Germany’s Transport Ministry Under Fire for Sexy Safety Campaign

Automologist LING weighs in.

Sex and cars, these two ideas are commonly associated with each other. And now the Transport Ministry of Germany seems to think it can use sex to sell…safety.

The Ministry’s latest ad campaign to encourage the use of cycling helmets have sparked outrage. The series of posters feature models clad in underwear and sporting cycling helmets, with the slogan: “Looks like sh*t. But saves my life.”

Does it look like “sh*t”? Even without the beautiful model, looks quite cool to me.

The campaign has been slammed as sexist—although it does feature male models in underwear too—and outdated.

The Transport Ministry has defended the campaign’s concept, with a spokesman saying, “A successful road safety campaign should jolt people and can be polarising.”

Sure, but it doesn’t guarantee effectiveness. I could not find any study that concluded that Germans don’t wear cycling helmets because of, well, vanity. And for those who are turned off by the sexual tone of the ads, the intended message of ‘helmet equals safety’ has been diminished.

Unless you have bike helmet fetish, no couple goes to bed like that. 

But the Transport Ministry is not the only one who thinks beautiful people showing skin will convince the cycling public to don helmets. The German road safety association DVR also stood up for the ads, citing that it was important to reach young people, amongst whom the rate of wearing a helmet is “terribly low”.

 

The folks at the transport ministry, DVR and ad agency must not have gotten the memo that the zeitgeist of the youths involves body positivity and keeping your clothes on; ie. objectifying the body no longer sells as well.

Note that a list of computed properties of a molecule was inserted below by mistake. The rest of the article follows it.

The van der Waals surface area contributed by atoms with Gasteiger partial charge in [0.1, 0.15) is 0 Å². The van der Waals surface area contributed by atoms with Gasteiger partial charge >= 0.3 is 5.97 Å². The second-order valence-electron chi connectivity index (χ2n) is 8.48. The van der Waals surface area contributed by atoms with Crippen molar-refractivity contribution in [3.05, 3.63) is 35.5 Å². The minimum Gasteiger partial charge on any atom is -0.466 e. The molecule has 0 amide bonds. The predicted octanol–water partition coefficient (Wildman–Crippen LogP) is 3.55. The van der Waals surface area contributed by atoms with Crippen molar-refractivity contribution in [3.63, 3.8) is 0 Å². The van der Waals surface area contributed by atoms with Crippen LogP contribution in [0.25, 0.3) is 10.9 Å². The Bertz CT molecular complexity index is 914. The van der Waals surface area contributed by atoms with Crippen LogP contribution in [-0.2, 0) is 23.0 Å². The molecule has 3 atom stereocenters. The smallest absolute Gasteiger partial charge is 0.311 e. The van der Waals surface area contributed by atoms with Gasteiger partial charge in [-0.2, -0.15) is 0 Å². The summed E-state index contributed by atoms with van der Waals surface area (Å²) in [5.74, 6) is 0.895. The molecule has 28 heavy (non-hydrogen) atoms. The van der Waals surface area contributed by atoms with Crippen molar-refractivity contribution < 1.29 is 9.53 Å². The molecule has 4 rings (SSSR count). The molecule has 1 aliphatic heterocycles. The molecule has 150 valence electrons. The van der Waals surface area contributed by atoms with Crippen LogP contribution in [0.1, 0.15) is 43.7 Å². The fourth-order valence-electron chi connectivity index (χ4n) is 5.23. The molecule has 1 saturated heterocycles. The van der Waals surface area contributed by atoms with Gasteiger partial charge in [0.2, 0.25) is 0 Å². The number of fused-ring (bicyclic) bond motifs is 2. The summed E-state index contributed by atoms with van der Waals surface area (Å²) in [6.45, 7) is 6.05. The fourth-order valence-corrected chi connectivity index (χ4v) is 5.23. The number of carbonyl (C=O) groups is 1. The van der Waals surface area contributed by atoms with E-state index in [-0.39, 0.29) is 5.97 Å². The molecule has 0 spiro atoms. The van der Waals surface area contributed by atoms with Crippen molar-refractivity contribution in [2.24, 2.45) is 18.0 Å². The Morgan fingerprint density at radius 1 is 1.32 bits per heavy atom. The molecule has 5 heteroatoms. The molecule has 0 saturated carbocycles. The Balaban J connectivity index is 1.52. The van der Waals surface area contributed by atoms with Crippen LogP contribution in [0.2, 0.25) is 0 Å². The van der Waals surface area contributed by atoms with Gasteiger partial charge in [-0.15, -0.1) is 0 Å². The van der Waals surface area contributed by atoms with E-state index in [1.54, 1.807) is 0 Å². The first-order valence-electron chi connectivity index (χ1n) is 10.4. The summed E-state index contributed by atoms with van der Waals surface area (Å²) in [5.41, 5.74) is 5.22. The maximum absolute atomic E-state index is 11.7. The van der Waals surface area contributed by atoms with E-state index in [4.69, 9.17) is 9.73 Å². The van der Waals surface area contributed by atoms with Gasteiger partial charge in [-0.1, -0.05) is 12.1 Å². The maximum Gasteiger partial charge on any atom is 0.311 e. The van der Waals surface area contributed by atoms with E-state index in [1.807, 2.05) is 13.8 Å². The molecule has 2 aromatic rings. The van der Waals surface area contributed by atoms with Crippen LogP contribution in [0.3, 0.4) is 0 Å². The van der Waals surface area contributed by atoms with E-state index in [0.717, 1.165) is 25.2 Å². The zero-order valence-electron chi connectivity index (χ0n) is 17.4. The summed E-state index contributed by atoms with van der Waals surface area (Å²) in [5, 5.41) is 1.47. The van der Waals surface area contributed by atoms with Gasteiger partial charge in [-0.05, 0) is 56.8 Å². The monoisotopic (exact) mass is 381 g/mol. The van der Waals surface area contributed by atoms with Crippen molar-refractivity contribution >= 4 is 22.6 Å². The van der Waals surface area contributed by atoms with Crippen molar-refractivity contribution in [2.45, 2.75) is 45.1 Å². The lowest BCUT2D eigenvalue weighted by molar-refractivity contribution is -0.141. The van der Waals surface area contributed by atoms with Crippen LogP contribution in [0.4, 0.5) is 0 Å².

In response, the Minister for the Family, Franziska Giffey, posted a Facebook picture and the comment: “With helmet and clothed.”

If it is illegal to drive in a car without your seatbelt on—and in Germany, it is—all the more that vulnerable cyclists should be made to put on a helmet. In Germany, a bicycle on the road is required to have a front light, a brake light and a bell; if found lacking, the cyclist could receive a fine. Why is ‘cycling without a helmet’ not on the list of offences? Some parties believe that making helmets mandatory would discourage people from riding their bicycle, hence the reluctance to make wearing one a must.

 

 

Is this a bike safety or Calvin Klein campaign? Because I’m looking very hard for the bicycle and I can’t find it.

Okay, I admit: they are very nice-looking ads. They are, after all, shot by a well-known fashion photographer (figures). But I still think it’s stupid.

The posters are slated to go up starting Tuesday. If the ministry changes its mind, not all is lost. The images can be repurposed for a Naked Bike Ride (yes, it’s a thing) to raise funds for a brand new, better helmet campaign.

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